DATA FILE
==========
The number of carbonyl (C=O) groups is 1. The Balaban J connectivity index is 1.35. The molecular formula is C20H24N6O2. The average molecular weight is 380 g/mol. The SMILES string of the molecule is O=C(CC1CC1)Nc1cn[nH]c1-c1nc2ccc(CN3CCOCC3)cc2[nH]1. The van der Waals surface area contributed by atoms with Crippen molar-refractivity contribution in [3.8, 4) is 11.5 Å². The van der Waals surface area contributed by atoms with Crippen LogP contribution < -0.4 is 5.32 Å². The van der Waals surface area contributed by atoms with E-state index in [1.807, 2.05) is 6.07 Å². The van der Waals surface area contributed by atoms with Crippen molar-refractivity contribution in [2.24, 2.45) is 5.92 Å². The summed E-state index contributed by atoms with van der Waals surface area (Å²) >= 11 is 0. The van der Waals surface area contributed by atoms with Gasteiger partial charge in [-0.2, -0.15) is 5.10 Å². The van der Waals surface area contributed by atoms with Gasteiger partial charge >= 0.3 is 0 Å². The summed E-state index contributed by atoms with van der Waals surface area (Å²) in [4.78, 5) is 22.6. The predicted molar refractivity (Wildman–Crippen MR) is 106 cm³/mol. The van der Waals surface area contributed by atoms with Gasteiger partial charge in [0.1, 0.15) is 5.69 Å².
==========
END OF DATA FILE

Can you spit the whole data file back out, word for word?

The number of carbonyl (C=O) groups is 1. The Balaban J connectivity index is 1.35. The molecular formula is C20H24N6O2. The average molecular weight is 380 g/mol. The SMILES string of the molecule is O=C(CC1CC1)Nc1cn[nH]c1-c1nc2ccc(CN3CCOCC3)cc2[nH]1. The van der Waals surface area contributed by atoms with Crippen molar-refractivity contribution in [3.8, 4) is 11.5 Å². The van der Waals surface area contributed by atoms with Crippen LogP contribution < -0.4 is 5.32 Å². The van der Waals surface area contributed by atoms with E-state index in [1.807, 2.05) is 6.07 Å². The van der Waals surface area contributed by atoms with Crippen molar-refractivity contribution in [2.24, 2.45) is 5.92 Å². The summed E-state index contributed by atoms with van der Waals surface area (Å²) >= 11 is 0. The van der Waals surface area contributed by atoms with Gasteiger partial charge in [-0.2, -0.15) is 5.10 Å². The van der Waals surface area contributed by atoms with Gasteiger partial charge >= 0.3 is 0 Å². The summed E-state index contributed by atoms with van der Waals surface area (Å²) in [4.78, 5) is 22.6. The predicted molar refractivity (Wildman–Crippen MR) is 106 cm³/mol. The van der Waals surface area contributed by atoms with Gasteiger partial charge in [0.1, 0.15) is 5.69 Å².